We absolutely love your colorful description of what we originally thought was a Water Tiger, the aquatic larva of a Predaceous Diving Beetle in the family Dytiscidae, but once we searched BugGuide and compared your individual to images of larvae of Giant Water Scavenger Beetles in the family Hydrophilidae, we determined that was the correct identification for your creature. According to BugGuide contributor Andrew Tluczek: “I have a masters in Entomology and have worked with aquatic insects. It is a Hydrophilidae. The mandibles have ‘teeth’ which Dytiscidae larvae do not have.” Your individual has “teeth” on the mandibles, and other research turned up additional physical similarities. According to the University of Wisconsin at Milwaukee Field Station site: “WSB [Water Scavenger Beetles] larvae are described as ‘sluggish’ and are found crawling on the pond floor or climbing on underwater vegetation. The larvae is a ‘couch-potato’ version of the sleek PDB [Predaceous Diving Beetle] larvae/ water tigers (pictured) (they sometimes share the ‘water tiger’ moniker). WSB larvae often have paired, gill-like structures protruding from the sides of their abdomens. Their feeding category is ‘engulfer-predator;’ they use their hollow jaws to suck out the juices of their prey. Their food-list includes their brethren; they love mosquito larvae but will go after mini-fish and so are an unwelcome addition to a koi pond. Larvae back their abdomen up to the water’s surface and take in air through spiracles (pores) at its tip. They spend a month underwater as larvae and about 12 days pupating in a cell in moist soil.” That information thrilled us as we can now safely use the term Water Tiger to describe the larvae of aquatic beetles in both families. According to Bugwood: “Larvae, which occur in water, have an elongate body and large dark head with prominent curved jaws. Elongated spiracles through which they acquire oxygen arise from the end of the abdomen. … The immature stage is a predator, working by ambush to lie in wait, seizing and crushing prey that comes within reach. Most of their diet is made up of small insects and other aquatic invertebrates. However, their jaws are quite powerful allowing them to consume snails whole as well as catch large prey such as tadpoles and small fish.” A Mosquito Tumbler, the pupa of a Mosquito, is visible in two of your images. We have selected your submission as our Bug of the Month for April 2015.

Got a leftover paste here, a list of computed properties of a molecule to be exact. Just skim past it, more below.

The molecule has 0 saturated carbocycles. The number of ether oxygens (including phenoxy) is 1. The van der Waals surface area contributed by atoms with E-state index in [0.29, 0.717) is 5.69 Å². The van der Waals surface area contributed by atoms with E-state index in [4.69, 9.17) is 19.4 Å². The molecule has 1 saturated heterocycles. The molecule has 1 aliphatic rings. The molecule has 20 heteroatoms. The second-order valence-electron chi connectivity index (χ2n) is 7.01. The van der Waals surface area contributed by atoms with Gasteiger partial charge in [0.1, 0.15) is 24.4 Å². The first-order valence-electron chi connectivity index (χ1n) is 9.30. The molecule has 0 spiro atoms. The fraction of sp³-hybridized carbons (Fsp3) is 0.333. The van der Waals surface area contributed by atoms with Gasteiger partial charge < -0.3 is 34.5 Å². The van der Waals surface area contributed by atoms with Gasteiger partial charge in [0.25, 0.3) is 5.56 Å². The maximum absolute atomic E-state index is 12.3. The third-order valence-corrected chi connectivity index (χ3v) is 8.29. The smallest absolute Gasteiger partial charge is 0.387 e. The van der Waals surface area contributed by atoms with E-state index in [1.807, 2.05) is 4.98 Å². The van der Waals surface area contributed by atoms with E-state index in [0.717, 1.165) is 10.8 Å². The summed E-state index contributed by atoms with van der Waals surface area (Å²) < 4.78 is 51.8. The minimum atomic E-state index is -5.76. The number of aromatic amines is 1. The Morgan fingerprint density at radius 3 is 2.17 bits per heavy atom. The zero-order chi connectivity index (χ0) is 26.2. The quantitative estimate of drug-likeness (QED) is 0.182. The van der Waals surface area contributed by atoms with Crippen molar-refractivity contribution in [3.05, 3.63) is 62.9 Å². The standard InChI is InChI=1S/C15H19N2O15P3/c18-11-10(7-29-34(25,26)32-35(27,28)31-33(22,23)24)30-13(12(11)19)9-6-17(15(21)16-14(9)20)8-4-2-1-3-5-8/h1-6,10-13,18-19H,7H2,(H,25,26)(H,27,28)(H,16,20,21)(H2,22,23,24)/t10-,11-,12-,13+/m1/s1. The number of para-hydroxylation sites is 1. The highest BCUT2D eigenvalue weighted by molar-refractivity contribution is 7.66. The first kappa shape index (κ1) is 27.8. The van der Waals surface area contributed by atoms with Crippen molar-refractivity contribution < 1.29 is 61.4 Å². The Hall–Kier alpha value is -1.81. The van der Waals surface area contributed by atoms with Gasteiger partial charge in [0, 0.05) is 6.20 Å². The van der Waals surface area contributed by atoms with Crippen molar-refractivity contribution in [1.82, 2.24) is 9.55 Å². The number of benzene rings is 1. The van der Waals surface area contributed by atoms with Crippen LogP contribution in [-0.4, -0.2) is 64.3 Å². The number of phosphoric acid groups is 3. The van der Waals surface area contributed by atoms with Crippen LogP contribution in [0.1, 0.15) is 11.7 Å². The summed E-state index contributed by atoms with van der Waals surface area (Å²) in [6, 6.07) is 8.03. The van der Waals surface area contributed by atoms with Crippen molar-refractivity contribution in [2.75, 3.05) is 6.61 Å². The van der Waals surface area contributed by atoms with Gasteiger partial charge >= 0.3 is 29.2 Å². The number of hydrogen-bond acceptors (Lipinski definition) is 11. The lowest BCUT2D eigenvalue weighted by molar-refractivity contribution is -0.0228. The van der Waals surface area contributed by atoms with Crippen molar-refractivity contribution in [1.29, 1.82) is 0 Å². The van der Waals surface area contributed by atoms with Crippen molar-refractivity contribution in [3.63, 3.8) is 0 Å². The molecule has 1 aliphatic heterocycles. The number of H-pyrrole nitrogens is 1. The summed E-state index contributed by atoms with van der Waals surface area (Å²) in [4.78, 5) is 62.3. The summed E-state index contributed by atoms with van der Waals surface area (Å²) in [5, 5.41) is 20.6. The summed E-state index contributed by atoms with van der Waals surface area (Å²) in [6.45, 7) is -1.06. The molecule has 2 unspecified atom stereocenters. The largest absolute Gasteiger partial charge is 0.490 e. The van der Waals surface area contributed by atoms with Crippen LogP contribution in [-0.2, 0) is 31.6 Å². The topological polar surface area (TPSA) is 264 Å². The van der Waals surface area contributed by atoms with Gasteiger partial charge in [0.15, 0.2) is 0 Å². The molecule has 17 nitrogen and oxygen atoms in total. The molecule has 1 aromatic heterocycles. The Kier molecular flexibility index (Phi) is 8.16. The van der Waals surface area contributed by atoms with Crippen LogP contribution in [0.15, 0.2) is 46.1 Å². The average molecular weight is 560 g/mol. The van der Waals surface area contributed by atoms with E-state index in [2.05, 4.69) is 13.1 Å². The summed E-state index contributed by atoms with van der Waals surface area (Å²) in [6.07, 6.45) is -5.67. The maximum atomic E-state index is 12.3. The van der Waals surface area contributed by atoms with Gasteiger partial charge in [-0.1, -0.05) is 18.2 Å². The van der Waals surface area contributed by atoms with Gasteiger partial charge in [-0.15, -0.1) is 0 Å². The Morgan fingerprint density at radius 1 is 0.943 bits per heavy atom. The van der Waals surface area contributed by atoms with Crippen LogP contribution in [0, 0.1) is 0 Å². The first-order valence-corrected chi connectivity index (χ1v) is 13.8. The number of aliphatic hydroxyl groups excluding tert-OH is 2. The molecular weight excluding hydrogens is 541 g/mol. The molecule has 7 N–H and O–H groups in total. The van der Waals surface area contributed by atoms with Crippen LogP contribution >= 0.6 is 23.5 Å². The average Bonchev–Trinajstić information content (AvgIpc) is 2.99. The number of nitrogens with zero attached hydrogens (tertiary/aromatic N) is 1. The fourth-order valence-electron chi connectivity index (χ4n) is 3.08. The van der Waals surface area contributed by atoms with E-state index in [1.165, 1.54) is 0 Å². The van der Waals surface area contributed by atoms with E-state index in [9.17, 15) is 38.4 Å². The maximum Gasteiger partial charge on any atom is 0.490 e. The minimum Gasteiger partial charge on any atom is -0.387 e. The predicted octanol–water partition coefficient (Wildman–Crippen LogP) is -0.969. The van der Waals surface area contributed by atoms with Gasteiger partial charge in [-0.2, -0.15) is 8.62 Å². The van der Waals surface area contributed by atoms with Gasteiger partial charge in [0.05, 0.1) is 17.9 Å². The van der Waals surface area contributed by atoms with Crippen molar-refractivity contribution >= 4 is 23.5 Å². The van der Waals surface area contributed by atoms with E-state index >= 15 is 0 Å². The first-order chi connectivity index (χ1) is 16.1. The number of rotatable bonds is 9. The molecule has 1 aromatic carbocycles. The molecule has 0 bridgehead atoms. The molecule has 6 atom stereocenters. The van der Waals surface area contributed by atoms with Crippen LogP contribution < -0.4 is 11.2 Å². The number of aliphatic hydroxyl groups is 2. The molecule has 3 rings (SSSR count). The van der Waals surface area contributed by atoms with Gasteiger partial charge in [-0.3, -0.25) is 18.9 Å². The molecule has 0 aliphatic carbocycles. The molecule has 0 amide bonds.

Letter 12 – Predaceous Diving Beetle Larva
Subject: What is it
Location: San Isabel national forest, Colorado
August 18, 2015 4:13 pm
I found this critter in a unnamed lake at about 12,000 ft. There was only this creature, leaches and small invertabreas that looked like minnows. Under closer inspection they were not minnows but a small swimming animal using cilia to move. I have found pictures close to this mystery animal but nothing exact. Also, was wondering if there may be a guess at what the smaller swimming creatures were too, (sorry blurry pic).
This magnificent aquatic predator is a Water Tiger, a Predaceous Diving Beetle larva, probably in the genus Dystycus based on this BugGuide image. According to BugGuide, they can be identified by the following features: “Larvae with prominent cerci and dense lateral fringes of hair on the last 2 abdominal segments and cerci. The anterior portion of the head is rounded.” We cannot make out anything in your blurry image, but we suspect the “small swimming animal using cilia to move” is a Fairy Shrimp.
Letter 13 – Water Tiger
Subject: Mystery bug in Maine
Location: Minot, ME
June 4, 2016 3:18 pm
Our five year old son was recently catching frogs in the pond at our house and was “bit” by this strange bug. We then noticed that the pond was full of them. They have six legs, are aggressive, swim, also walk on land, two pinchers on the head as well as two small pinchers on the tail.
Signature: Colbath Family
Dear Colbath Family,
This is a Water Tiger, a common name for the larva of the Predaceous Diving Beetles in the family Dytiscidae, and it is most likely in the genus Dytiscus, based on this BugGuide image.
Letter 14 – Water Tiger
Subject: WHATS THIS BUG??
Location: Northern wisconsin forest (grass)
July 16, 2016 1:41 pm
Hello bugman, my name is jacob, and i found a bug in northern wisconsin that i cant identify. Date is july 15. Translucent head, six legs, large pincers, and maybe a stinger? Found at 2pm. Thanks